I’ll admit when I had mapped this out for dinner my intention was to make the tortellini from scratch and roast a chicken. But my day much like my week had not gone according to plan. So by late morning I realized this was perhaps a bit ambitious and plan B was in order. Luckily, there are a number of fresh pasta options in most food markets. So after a quick trip to the market to load up on pasta, a roasted chicken, some fresh asparagus and lemons I had dinner back on track.

Some tips to highlight a few of the key ingredients. Start by roasting the asparagus – cooking time is about ten minutes and the flavor achieved by roasting versus boiling or steaming is quite remarkable.

For the cheese, I use Sartori’s Tuscan Blend- it’s a beautiful duo of high-quality Parmesan and Fontina, shaved and perfect for cooking or garnishing. My choice for filled pasta is Buitoni’s, usually found in the deli area with fresh cheese and meats. Their Three Cheese Tortellini is a wonderful pasta for this recipe and also great to keep in your freezer for last minute meals. And always, always use fresh lemons. The fresh zest and juice provide the right balance for the delicate sauce.

The result is a creamy lemon sauce with bright notes of citrus gently coating roasted asparagus, chicken and cheese-filled tortellini. Beautiful. Elegant. Easy.

Tortellini with Asparagus, Chicken and Lemon Cream Sauce

1 pound fresh asparagus

2 tablespoons olive oil

1-¼ teaspoon kosher salt, divided

½ teaspoon freshly cracked black pepper, divided

6 tablespoons unsalted butter

8 baby Portobello mushrooms, sliced, about 1-1/2 cups (8-ounce package)

1 small shallot, thinly sliced, about 1-1/2 tablespoons

2 -1/2 tablespoons freshly squeezed lemon juice, one small lemon

2 teaspoons lemon zest, about 2 lemons

3 cups heavy cream

¼ teaspoon freshly grated nutmeg

¼ cup shaved or grated cheese, preferably a blend of Parmesan and Fontina, plus extra for garnish

1 large package cheese-filled tortellini, 20-ounces

2 cups chopped roasted chicken breast

2 tablespoons freshly chopped parsley, plus extra for garnish

 

Rinse the asparagus and snap the tough ends off the bottoms of the stalks.

The ends will naturally snap off where the asparagus stalk goes from tough to tender.

Spread the stalks out in a single layer on a rimmed baking sheet that has been lined with parchment paper. Drizzle the olive oil over the asparagus and sprinkle with ¼ teaspoon kosher salt and ¼ teaspoon black pepper.

Roast at 400-degrees for 10 minutes until the asparagus is tender crisp. The point of a sharp knife should easily pierce the stalk. If the stalks are very thin or thick just adjust the cooking time a few minutes. When the asparagus is cool enough to handle cut it into 1”-2” pieces.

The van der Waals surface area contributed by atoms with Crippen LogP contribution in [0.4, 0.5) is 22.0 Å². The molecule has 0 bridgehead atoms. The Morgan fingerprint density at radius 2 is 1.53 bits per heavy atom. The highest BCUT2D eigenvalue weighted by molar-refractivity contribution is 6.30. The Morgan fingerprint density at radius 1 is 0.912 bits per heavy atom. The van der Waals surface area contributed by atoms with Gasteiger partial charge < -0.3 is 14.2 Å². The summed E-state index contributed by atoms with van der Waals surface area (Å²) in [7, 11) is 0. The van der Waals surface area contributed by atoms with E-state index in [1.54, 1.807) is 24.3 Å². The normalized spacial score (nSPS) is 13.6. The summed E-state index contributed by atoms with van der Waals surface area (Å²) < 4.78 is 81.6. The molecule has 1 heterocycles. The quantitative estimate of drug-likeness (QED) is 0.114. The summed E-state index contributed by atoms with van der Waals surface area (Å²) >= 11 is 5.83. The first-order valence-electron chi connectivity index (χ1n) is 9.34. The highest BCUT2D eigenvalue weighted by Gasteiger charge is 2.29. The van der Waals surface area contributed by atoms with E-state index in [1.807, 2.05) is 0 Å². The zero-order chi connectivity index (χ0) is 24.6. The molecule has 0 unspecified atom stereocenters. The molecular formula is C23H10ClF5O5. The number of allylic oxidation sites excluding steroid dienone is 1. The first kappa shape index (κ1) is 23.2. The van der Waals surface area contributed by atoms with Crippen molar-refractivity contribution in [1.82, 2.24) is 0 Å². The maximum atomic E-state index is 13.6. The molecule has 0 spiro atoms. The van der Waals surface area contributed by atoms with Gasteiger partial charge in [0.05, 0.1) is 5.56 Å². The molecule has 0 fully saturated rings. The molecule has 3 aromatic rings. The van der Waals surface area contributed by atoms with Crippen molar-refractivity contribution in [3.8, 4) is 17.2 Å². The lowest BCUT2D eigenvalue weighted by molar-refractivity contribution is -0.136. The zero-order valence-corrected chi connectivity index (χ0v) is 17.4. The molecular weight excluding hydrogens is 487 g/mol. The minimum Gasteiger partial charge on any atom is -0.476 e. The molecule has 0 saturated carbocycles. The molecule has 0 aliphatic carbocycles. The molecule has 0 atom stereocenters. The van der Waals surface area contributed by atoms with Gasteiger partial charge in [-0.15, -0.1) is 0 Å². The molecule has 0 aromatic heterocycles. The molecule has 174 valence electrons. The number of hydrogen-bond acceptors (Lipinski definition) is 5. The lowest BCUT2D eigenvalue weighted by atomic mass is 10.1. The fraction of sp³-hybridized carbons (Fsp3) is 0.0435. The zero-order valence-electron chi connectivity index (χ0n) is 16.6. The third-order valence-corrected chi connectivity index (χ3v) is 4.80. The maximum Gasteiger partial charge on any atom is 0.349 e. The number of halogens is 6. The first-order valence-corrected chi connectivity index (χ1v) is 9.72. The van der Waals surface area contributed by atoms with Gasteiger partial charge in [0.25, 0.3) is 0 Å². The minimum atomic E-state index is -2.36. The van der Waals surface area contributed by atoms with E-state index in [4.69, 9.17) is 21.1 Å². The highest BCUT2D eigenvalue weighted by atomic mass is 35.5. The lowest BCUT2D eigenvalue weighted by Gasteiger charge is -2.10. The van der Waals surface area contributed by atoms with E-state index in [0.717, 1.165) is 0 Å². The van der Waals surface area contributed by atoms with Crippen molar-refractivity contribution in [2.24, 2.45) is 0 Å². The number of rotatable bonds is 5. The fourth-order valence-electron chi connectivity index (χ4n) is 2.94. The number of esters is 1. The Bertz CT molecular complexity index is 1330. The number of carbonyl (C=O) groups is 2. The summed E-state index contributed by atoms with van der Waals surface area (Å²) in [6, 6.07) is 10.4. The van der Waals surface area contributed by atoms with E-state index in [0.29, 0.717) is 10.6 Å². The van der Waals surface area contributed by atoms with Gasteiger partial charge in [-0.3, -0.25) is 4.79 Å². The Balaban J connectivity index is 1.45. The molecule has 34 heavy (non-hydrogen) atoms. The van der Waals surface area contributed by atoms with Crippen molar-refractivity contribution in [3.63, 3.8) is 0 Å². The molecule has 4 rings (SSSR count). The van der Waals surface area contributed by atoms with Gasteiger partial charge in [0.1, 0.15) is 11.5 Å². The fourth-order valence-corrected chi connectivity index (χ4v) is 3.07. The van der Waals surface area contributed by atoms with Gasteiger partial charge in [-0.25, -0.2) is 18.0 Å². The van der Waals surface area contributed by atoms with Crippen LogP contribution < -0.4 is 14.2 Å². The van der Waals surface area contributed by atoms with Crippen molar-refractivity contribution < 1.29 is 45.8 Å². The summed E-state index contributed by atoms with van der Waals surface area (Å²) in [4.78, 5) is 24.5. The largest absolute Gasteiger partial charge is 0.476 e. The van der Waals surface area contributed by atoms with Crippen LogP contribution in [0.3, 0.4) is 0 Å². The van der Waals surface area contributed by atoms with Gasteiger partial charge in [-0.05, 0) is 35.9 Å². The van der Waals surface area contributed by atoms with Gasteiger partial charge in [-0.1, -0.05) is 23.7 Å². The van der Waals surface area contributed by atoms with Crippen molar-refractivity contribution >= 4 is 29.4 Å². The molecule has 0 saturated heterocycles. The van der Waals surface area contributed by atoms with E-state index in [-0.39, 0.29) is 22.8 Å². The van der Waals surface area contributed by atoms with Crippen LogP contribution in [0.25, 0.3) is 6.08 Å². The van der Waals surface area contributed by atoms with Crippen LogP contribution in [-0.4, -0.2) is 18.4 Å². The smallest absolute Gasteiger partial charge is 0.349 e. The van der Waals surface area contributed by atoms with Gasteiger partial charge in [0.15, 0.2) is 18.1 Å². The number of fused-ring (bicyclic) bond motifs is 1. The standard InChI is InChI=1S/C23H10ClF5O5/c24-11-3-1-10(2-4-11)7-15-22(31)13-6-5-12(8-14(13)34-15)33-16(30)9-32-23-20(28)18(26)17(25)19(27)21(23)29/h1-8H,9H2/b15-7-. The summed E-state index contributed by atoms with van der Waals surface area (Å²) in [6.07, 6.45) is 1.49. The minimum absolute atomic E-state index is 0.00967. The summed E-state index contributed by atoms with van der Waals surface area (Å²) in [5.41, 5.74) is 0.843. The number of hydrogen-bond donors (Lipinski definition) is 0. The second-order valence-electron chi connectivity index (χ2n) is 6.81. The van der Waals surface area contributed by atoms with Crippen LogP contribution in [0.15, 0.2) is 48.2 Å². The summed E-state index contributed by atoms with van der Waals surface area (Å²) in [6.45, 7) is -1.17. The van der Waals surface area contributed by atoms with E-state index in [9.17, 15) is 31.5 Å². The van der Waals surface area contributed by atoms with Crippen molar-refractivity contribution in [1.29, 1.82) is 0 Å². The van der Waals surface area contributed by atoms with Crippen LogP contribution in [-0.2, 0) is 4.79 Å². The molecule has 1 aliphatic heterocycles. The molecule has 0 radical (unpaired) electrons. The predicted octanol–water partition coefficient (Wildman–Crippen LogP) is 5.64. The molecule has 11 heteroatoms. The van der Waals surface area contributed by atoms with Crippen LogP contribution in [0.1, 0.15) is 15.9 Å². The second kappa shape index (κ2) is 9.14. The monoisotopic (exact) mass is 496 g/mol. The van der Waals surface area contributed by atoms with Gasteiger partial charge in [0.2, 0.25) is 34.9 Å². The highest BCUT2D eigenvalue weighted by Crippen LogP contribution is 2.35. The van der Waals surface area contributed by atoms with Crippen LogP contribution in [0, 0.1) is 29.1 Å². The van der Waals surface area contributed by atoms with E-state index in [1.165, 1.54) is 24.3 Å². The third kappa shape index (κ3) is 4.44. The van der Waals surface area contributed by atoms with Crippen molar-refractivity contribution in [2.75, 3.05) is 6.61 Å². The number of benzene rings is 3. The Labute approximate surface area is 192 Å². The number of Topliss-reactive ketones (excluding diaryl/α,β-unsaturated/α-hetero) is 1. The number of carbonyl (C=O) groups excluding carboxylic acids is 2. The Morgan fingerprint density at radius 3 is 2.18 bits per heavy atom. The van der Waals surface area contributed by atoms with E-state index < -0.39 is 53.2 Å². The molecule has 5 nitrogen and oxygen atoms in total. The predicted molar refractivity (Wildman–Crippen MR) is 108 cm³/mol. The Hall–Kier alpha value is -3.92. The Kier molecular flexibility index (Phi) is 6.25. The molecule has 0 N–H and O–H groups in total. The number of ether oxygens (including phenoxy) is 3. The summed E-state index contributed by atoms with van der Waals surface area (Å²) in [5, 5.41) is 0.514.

In a large, deep saucepan melt the butter over medium heat. Add the mushrooms and the shallots and sauté until the mushrooms are golden and the shallots are translucent, about 8-10 minutes.

Add the lemon juice and the lemon zest, the cream, the remaining 1 teaspoon of the kosher salt, ¼ teaspoon black pepper and the nutmeg.

Continue cooking the sauce over medium heat for about five minutes or until the cream has thickened – then reduce the heat to low. Don’t let the cream boil or it will curdle. Cook the tortellini in a large stockpot full of gently boiling, heavily salted water until it is just tender, about 7 minutes. Add the cooked tortellini to the cream sauce along with the chicken, the asparagus, the cheese and the parsley. Stir to cover thoroughly with the cream sauce.

Serve with extra cheese and a sprinkling of parsley.

 

Berry, Berry Smoothies

Berry, Berry Smoothies

There are days in the South that we all have a “love-hate” relationship with spring. The warmer weather has the trees budding which also means there’s a golden glow of pollen over everything! But the berries have arrived in the markets and that’s the “love” part for sure! Most of us tend to get carried away at the Farmer’s Market and come home with a bounty of produce. After a recent trip to the local Farmer’s Market I have an abundance of berries in my fridge so I decided to make smoothies.

Certainly not a new concoction, smoothies have been around for decades, even dating back centuries according to food historians. But they gained immense popularity in the late 60s and 70s. Smoothies consist of basic ingredients usually including a combination of fruits, either dairy such as milk or half and half or a fruit juice with fresh or frozen yogurt for additional creaminess.

The first smoothie in this berry duet is a Blueberry Maple Cinnamon Smoothie. It has layers of flavor and slightly resembles the notes of a blueberry cobbler – minus the crust. Loaded with fresh blueberries, plus some yogurt, milk, sweet maple syrup and a touch of spice from cinnamon – it’s wonderful for brunch or an afternoon break.

Then what to do with the leftover blueberries and the pints of blackberries. The simple combination of blackberries and blueberries for a Double Berry Smoothie was a great fit. A touch of apple juice and vanilla yogurt brought the berries together in a beautiful blend. It’s perfect for a breakfast on the go. And if your berries are not as sweet as you’d like, add a tablespoon or two of maple syrup or honey to the mix.